|model||Collaborative Organizational Development|
|service type||Public Health|
|states||AK, AL, AR, AZ, CA, CO, CT, DE, FL, GA, HI, IA, ID, IL, IN, KS, KY, LA, MA, MD, ME, MI, MN, MO, MS, MT, NC, ND, NE, NH, NJ, NM, NV, NY, OH, OK, OR, PA, RI, SC, SD, TN, TX, UT, VA, VT, WA, WI, WV, WY, DC, VI, PR|
State and Territorial Exchange of Vital Events (STEVE) is a data-exchange system to allow states to exchange vital records (births and deaths) and to send statistical data to the National Center for Health Statistics. It’s a product of the National Association of Public Health Statistics and Information Systems (NAPHSIS), which was formed in 1933. Fifty states, New York City, Washington D.C., and two territories participate in STEVE (Guam and American Samoa lack electronic birth and death registration). STEVE is funded by member fees, which are set at a cost-recoverable level.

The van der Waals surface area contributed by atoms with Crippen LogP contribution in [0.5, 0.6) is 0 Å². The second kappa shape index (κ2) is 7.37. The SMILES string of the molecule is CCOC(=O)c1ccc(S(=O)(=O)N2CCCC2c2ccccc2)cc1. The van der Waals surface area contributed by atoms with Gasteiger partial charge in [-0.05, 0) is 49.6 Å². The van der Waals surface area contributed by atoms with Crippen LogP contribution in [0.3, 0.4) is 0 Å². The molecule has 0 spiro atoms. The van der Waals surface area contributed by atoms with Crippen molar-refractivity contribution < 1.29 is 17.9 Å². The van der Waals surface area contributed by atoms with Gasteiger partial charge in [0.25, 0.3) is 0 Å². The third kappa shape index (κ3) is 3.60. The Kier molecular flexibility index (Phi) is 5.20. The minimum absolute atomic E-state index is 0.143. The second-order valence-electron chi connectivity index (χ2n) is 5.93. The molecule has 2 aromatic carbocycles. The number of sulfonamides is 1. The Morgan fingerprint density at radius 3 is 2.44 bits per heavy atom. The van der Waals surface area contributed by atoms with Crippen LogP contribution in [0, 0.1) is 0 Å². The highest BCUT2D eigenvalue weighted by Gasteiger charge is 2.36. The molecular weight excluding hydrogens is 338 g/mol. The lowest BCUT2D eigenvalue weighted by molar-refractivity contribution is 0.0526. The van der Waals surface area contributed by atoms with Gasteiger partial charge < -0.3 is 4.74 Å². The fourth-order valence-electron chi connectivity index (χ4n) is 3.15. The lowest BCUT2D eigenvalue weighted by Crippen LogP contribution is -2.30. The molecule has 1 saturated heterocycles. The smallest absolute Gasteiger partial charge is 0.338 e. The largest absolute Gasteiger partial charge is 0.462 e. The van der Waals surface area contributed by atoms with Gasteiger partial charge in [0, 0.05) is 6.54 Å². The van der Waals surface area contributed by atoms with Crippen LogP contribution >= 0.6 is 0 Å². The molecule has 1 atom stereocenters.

Historically, these records were synced manually — big boxes full of paper records, sent between states annually. STEVE was established to digitize this. Each state has different rules about when records become public and with whom they can be shared in the interim, which results in complicated permissions accompanying each record.
STEVE is built and maintained by a vendor, rather than by NAPHSIS employees.
This is the system that feeds the Social Security Administration’s Death Master File. Death records are particularly important for benefits programs, to ensure that no beneifts are going to people who are deceased, or fraudulently claimed in the name of somebody who is deceased. Birth records are likewise an important part of verifying somebody’s identity.
See also: EEVE.